I’ve never been an athlete. Aside from excelling at all academic disciplines at school, my main goal was to avoid PE at all costs. In my twenties, I went for an occasional yoga or Zumba class, but that was really the summary of all of my athletic accomplishments. I looked at my coworkers who were hitting the gym or boot camp classes twice a day in disbelief, secretly thinking they were crazy.
That was until the end of 2016, when I got unexpectedly laid off, a month after my wedding and honeymoon and a month before the holiday season kicked off. The odds of getting a new job soon were not in my favor and dark thoughts of not being good enough stared to creep slowly through my mind, letting my self-esteem plummet. I was feeling quite depressed but pushed myself to go and cheer for the TCS NYC Marathon runners as the course was going through a close-by neighborhood.
I got great vibes and phenomenal energy from all of the runners, smiling, applauding and high-fiving for what seemed like countless time. Not a runner myself, I thought that maybe I could give running a shot, just to try, just to use my neglected gym membership and see where it takes me. The runners at TCS NYC Marathon came in all ages, sizes and body shapes, so my non-athletic build was not an excuse.
And so I tried. I went to my local gym the next morning and got on a treadmill. I was out of breath by minute five, but I slowed down, walked for a bit and then resumed. I came back the next day with intent to last a few minutes longer. By the end of two weeks, I could run for 30 minutes. Of course, I stopped from time to time and kept my speed pretty low, but for someone who could never run for more than five minutes, 30 was a huge success.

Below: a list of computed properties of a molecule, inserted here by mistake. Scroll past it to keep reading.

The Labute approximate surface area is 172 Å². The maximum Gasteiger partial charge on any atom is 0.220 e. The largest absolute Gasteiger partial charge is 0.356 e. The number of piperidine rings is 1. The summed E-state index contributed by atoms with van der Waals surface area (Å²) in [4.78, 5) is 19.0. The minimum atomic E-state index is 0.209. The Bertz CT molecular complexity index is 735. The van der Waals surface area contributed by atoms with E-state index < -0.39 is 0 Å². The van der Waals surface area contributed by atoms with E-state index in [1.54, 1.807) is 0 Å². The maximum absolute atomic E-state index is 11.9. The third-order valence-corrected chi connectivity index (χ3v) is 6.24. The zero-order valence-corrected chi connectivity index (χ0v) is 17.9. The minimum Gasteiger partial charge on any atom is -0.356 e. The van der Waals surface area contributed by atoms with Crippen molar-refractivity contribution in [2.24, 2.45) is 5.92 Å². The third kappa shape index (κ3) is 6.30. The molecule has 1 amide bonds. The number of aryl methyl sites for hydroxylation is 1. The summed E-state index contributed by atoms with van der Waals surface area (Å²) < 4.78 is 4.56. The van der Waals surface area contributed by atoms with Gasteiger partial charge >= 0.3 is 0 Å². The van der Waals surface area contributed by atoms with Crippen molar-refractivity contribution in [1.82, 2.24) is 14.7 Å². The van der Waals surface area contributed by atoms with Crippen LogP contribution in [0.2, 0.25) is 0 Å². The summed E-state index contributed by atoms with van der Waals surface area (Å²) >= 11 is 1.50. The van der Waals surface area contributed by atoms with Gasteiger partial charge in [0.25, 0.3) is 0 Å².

While I saw that my body started to look more toned, I also noticed that my negative thoughts were not as frequent and not even as negative. I wasn’t accomplishing projects at the office, but I was achieving something for myself, getting my body and mind on track.
I was growing stronger and more confident on a treadmill and it sparked a thought – what if I could set a running goal and sign up for my first-ever race? The first race I signed up for was Shape Women’s Half Marathon and it was coming up in just four months. There was a lot of training to be done and a lot of smaller races that came in between, but I had my eyes of the prize, or rather a finisher medal, so I was working hard to build my endurance toward it.
In the meantime, I was able to secure a few freelance projects that were fantastic – I enjoyed working on them, they brought me good income, and, mostly importantly, gave me time to workout in preparation for the big race. Also, when I was going for interviews, I started to feel very confident in my abilities, experience and skills. I’ve been getting great feedback and progressed to final rounds with some companies. My thoughts turned positive; I started to feel empowered and strong enough to take on new challenges.
I got my full-time job offer at my dream company just a couple of weeks before the half-marathon. Although I got an injury from overtraining right before the race, I still went for it and still finished within my target time. My first day at my new job was the next day!
After Shape Women’s Half Marathon, I completed a few more races, granting me guaranteed access to TCS New York City Marathon 2018. Today, I am proud to share that I finished the marathon within my target time (under five hours) a few months ago, in November.
I still have a long running journey ahead of me – I’d love to work on my speed, on my technique and an athlete in me dreams of running a marathon outside of the US. But regardless of where I may be in the journey, running gives me confidence that I can do anything I set my mind to, that nothing is impossible. I know that with the help of just a few runs a week, whether on a treadmill or on a trail, I can look and feel my best and that this confidence message is sent out into the universe to help me accomplish bigger and greater things in other areas of my life.